Finance and Legal
Stimulus Check Myths, Debunked
Posted: March 19, 2021
Can the IRS take back your $1,400 payment . . . and other myths you may have heard…
Editor's Note: Our third COVID stimulus check hit our bank account this week. As with many things related to money, there are a lot of misconceptions about these payments. What follows is an excerpt of the article in which Julia Glum of money.com describes and debunks seven myths about the latest round of payments. We'll present four here, then you can follow the iink to her original article covering all seven.
President Joe Biden only just approved a third round ofin the American Rescue Plan, but there’s already a lot of confusion around the $1,400 payments.
Partially because it’s tax time, one of the biggest misconceptions is that the funds will get added to Americans’ tax refunds in the next few weeks. That’s not true. The third Economic Impact Payment (EIP) is an advance on a tax credit for 2021, and the taxes you’re filing this spring — as well as the refund you’re probably getting — are for 2020.
So while it’s possible your coming refund may be larger because you claimed the, it’s not related to this . Any extra stimulus money you get in your 2020 refund is from the CARES Act and the Consolidated Appropriations Act (which created the first and second stimulus payments last March and December, respectively).
At this point, the $1,400 stimulus check is separate. It will either be direct deposited into your bank account or show up in the mail as a paper check or debit card.
This isn’t the only myth spreading on the internet right now. Here are six other commonly misunderstood aspects of the third stimulus check, along with explanations of what you truly need to know.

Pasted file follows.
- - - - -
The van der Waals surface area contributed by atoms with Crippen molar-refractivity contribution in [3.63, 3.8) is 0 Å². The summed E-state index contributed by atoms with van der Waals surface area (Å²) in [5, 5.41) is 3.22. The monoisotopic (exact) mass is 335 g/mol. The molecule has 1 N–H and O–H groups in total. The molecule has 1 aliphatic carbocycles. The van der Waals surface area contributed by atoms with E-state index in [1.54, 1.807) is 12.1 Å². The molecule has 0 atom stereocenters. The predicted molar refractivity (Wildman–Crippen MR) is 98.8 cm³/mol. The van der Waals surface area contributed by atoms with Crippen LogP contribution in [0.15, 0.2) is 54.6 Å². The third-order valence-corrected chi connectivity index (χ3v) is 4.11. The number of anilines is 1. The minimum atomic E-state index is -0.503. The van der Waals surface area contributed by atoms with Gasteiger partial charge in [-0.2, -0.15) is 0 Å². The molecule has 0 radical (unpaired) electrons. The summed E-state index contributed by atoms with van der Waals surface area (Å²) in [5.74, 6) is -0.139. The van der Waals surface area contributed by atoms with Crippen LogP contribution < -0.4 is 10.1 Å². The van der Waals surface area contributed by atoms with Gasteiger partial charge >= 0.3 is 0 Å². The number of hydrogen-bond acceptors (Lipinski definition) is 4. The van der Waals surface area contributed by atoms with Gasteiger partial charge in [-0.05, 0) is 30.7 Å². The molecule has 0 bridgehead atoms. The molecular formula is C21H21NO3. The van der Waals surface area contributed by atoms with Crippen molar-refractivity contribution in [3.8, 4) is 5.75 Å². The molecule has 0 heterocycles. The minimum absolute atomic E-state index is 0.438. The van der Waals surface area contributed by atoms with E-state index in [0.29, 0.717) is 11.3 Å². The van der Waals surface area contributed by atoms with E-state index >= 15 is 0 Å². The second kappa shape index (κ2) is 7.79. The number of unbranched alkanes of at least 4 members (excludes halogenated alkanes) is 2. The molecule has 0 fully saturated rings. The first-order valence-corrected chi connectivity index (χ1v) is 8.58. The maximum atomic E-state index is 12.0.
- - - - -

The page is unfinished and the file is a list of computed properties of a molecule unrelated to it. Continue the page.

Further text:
Myth: The $1,400 stimulus is based on your 2019 salary.
The facts: The IRS is basing the size of your stimulus check on the information provided in your 2019 tax return — or your 2020 one if you’ve already filed this season. (Reminder: Theis April 15.)
The data point it’s using is, or AGI. AGI isn’t your salary. It’s your wages plus capital gains and such, minus expenses like student loan interest and retirement contributions. If you’re curious, you can use to determine your AGI.
Myth: People who make over $75,000 don’t get a stimulus check.
The facts: Single filers who earn $75,000 or less and married couples who earn $150,000 or less are eligible for the full amount. Once your AGI exceeds that level, the $1,400 payment begins phasing out — but it doesn’t drop to zero all at once.
The amount you’ll get decreases by 5% for every $100 you earn over the threshold. That means single filers who make $80,000 or more and couples who make $160,000 or more won’t receive a stimulus check.
Myth: Debt collectors can’t take your third stimulus check.
The facts: When the first round of stimulus checks went out last year, many people in debt, on the hook for child support or behind on bank fees worried that their EIPs would be seized to cover them. After some statesto prevent this, the federal government specifically shielded the second, $600 stimulus check from garnishment.
Due to the way the American Rescue Plan was passed, the $1,400 checksthat protection built in. Several consumer groups have demanded Congress rectify this by passing stand-alone legislation, writing in that allowing the payments to be garnished “could impose significant burdens on some families, especially those in communities of color, facing unprecedented circumstances.” But no dice so far.
Julia Glum's full article, with the remaining three myths.
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